Several thousands of community pharmacies dispense billions of prescriptions yearly. Many patients interact with community pharmacists when its time to refill their prescriptions. Patients have more trips to retail/communities than seeing their doctors and other primary healthcare providers. Retail pharmacies like the pharmacy services in New Jersey play an essential role in verifying the accuracy of prescriptions and ensuring that patients comprehend how to take the medications correctly. Here are the distinct features of community pharmacies:
- Restricted access to the electronic medical records of patients
- The majority of retail or community pharmacists lack access to our diagnoses, laboratory values, and prescription history via electronic medical records. However, they are responsible for evaluating the correctness of medication or prescription refill before dispensing them to patients.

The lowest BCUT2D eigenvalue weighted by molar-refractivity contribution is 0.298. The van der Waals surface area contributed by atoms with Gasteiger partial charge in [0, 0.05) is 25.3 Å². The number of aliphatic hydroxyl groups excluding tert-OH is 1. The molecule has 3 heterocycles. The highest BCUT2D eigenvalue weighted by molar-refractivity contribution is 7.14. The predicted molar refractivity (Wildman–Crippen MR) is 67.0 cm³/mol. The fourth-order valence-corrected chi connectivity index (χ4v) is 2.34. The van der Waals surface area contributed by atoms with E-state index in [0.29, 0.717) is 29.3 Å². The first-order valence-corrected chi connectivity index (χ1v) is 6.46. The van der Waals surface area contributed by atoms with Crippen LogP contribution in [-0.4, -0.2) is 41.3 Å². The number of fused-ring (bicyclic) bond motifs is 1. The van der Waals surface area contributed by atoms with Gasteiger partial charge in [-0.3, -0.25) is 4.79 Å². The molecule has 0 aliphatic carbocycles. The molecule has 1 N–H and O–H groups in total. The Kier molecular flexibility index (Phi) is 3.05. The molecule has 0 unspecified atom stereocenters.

- Limited capacity to regulate the rate of work
- Different from doctor offices, patients don’t schedule appointments to have refills of prescriptions. It’s possible for us to call or go directly to the pharmacy anytime and make our new medicine purchases or have our prescriptions refilled. Several pharmacies also have a drive-through window for the drop-off and pick-up of prescriptions. Patients expect that they don’t need to wait long to have their prescription refills or when purchasing a DME (durable medical equipment). Due to this, pharmacists can’t predict the number of customers and how complex their work is.
- Issues with payment with the third party
- Pharmacists spend much time solving third-party payment issues. Third-party insurers pay over 93% of the total prescriptions. All of these prescription drugs are adjudicated in real-time online before they are dispensed. In the process, pharmacists need to engage the third-party insurers’ guidelines about the required formulary selections and protocols before authorization.
- The majority of retail pharmacies are for-profit institutions
- Excluding community/retail pharmacies with links to integrated health care settings, most of the retail/community pharmacies are for-profit institutions. Due to the strong competition in the marketplace, especially in publicly traded firms, there’s a strong emphasis on enhancing market share and profitability.